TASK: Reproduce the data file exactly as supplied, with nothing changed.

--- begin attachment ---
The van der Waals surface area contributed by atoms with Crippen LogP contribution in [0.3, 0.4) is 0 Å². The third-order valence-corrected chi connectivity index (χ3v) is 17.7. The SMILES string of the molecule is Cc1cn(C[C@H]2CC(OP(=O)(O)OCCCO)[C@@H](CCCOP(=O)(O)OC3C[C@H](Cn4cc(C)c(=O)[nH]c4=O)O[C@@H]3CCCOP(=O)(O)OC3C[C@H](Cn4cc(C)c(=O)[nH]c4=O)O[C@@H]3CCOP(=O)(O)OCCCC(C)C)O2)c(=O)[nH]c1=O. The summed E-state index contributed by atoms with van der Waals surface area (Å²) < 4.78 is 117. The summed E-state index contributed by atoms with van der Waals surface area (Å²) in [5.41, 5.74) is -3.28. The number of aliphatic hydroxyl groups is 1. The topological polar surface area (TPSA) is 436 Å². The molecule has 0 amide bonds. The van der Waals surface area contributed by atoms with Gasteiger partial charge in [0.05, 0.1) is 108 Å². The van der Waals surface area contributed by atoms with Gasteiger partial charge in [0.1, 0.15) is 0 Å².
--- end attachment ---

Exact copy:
The van der Waals surface area contributed by atoms with Crippen LogP contribution in [0.3, 0.4) is 0 Å². The third-order valence-corrected chi connectivity index (χ3v) is 17.7. The SMILES string of the molecule is Cc1cn(C[C@H]2CC(OP(=O)(O)OCCCO)[C@@H](CCCOP(=O)(O)OC3C[C@H](Cn4cc(C)c(=O)[nH]c4=O)O[C@@H]3CCCOP(=O)(O)OC3C[C@H](Cn4cc(C)c(=O)[nH]c4=O)O[C@@H]3CCOP(=O)(O)OCCCC(C)C)O2)c(=O)[nH]c1=O. The summed E-state index contributed by atoms with van der Waals surface area (Å²) < 4.78 is 117. The summed E-state index contributed by atoms with van der Waals surface area (Å²) in [5.41, 5.74) is -3.28. The number of aliphatic hydroxyl groups is 1. The topological polar surface area (TPSA) is 436 Å². The molecule has 0 amide bonds. The van der Waals surface area contributed by atoms with Gasteiger partial charge in [0.05, 0.1) is 108 Å². The van der Waals surface area contributed by atoms with Gasteiger partial charge in [0.1, 0.15) is 0 Å².